UK materials innovation gets boost with Government funding of £95 million

15 November 2022 | Muriel Cozier

‘R&D investment is a critical way to turbo-charge Britain’s growth.’

The UK Government is providing £95 million in funding to support research and innovation in the development of advanced materials at the Henry Royce Institute. Located at the University of Manchester, the Henry Royce Institute is the UK’s national institute for advanced materials research and innovation. The latest round of funding follows an initial £258 million Government investment made over five years.

The new funding will allow the Institute to advance work supporting early stage research in areas such as biomaterials, smart materials and nano-engineered materials, which have applications across many sectors. Government-backed research from the Henry Royce Institute has included 3D bioprinting for healthcare uses, and transforming waste materials into sustainable plastics.

Visiting the Institute as the announcement of the funding was made, Grant Shapps, UK Government Secretary for Business, Energy and Industrial Strategy said: ‘R&D investment is a critical way to turbo charge Britain’s growth. Growing an economy fit for the future means harnessing the full potential of advanced materials, making science fiction a reality by supporting projects from regenerative medicine to robots developing new recycling capabilities, right across the country.’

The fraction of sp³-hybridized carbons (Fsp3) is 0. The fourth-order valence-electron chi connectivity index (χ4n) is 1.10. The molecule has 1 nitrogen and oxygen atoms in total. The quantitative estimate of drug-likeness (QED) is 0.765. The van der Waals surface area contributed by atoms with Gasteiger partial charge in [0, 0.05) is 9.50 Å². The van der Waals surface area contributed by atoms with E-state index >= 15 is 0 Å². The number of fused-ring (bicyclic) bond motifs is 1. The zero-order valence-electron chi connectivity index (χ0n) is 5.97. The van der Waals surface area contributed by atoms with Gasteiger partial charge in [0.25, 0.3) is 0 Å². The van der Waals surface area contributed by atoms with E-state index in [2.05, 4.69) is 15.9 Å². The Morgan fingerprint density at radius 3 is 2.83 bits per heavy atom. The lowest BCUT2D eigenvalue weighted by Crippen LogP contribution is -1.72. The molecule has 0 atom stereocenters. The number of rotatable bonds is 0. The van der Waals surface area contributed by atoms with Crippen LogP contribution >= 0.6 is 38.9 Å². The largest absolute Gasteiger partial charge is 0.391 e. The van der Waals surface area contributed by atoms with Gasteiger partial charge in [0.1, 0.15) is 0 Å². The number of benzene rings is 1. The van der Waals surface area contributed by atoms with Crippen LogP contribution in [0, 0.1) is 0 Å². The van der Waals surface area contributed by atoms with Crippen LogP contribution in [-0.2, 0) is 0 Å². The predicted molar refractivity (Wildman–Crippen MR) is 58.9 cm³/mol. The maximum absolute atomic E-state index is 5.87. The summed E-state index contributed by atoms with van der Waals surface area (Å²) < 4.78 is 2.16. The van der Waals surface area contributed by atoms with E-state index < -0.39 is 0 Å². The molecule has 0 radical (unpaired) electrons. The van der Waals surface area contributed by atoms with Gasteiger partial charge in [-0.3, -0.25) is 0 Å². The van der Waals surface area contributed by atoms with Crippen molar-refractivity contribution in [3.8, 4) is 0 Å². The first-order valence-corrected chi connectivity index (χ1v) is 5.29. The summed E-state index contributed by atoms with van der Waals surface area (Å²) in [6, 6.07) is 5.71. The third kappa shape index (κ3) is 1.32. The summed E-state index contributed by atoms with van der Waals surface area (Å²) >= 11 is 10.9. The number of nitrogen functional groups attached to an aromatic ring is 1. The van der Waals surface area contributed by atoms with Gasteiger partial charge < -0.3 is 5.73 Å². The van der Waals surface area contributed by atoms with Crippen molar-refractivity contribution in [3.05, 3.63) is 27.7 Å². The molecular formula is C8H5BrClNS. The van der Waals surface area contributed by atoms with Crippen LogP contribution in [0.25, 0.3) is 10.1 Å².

Since it was set up in 2015, the Institute has worked with 295 UK SMEs and industry users. It has also facilitated 350 collaborations between academia and industry. Industry partners include Johnson Matthey, Siemens and Tata Steel.

SCI News - 15 November 2022 - image of Grant Shapps visiting laboratory
Grant Shapps at the Henry Royce Institute; Image credit: The University of Manchester

Welcoming the news, Stephen Phipson CBE, Chief Executive of MakeUK, formerly the Engineering Employers’ Federation, said: ‘If we are to maintain the UK’s position as a leader in research and development, together with advanced manufacturing and materials, then facilities like this should be at the forefront of industrial strategy.’

Advanced materials and manufacturing was identified in the Government’s Innovation Strategy as one of the eight technology families in which the UK has globally competitive R&D and industrial strength. Other technologies include: energy and environment, engineering biology, and bioinformatics and genomics.

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